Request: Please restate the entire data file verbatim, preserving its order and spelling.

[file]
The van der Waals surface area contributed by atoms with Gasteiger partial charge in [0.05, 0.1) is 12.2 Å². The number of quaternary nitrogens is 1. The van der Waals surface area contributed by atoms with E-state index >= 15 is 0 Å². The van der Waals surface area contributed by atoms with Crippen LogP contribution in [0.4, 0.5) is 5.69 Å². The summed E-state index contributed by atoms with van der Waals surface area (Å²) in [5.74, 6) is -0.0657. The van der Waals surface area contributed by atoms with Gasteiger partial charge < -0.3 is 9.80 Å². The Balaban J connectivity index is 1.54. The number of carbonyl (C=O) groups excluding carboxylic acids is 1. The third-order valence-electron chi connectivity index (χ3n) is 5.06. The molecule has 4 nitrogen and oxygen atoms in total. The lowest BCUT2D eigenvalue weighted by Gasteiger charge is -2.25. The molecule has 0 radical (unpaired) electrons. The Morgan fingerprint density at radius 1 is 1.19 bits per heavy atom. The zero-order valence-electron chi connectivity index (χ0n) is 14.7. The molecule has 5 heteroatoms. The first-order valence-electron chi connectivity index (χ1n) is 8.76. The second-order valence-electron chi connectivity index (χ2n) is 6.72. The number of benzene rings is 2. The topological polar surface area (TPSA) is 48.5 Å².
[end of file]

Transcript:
The van der Waals surface area contributed by atoms with Gasteiger partial charge in [0.05, 0.1) is 12.2 Å². The number of quaternary nitrogens is 1. The van der Waals surface area contributed by atoms with E-state index >= 15 is 0 Å². The van der Waals surface area contributed by atoms with Crippen LogP contribution in [0.4, 0.5) is 5.69 Å². The summed E-state index contributed by atoms with van der Waals surface area (Å²) in [5.74, 6) is -0.0657. The van der Waals surface area contributed by atoms with Gasteiger partial charge < -0.3 is 9.80 Å². The Balaban J connectivity index is 1.54. The number of carbonyl (C=O) groups excluding carboxylic acids is 1. The third-order valence-electron chi connectivity index (χ3n) is 5.06. The molecule has 4 nitrogen and oxygen atoms in total. The lowest BCUT2D eigenvalue weighted by Gasteiger charge is -2.25. The molecule has 0 radical (unpaired) electrons. The Morgan fingerprint density at radius 1 is 1.19 bits per heavy atom. The zero-order valence-electron chi connectivity index (χ0n) is 14.7. The molecule has 5 heteroatoms. The first-order valence-electron chi connectivity index (χ1n) is 8.76. The second-order valence-electron chi connectivity index (χ2n) is 6.72. The number of benzene rings is 2. The topological polar surface area (TPSA) is 48.5 Å².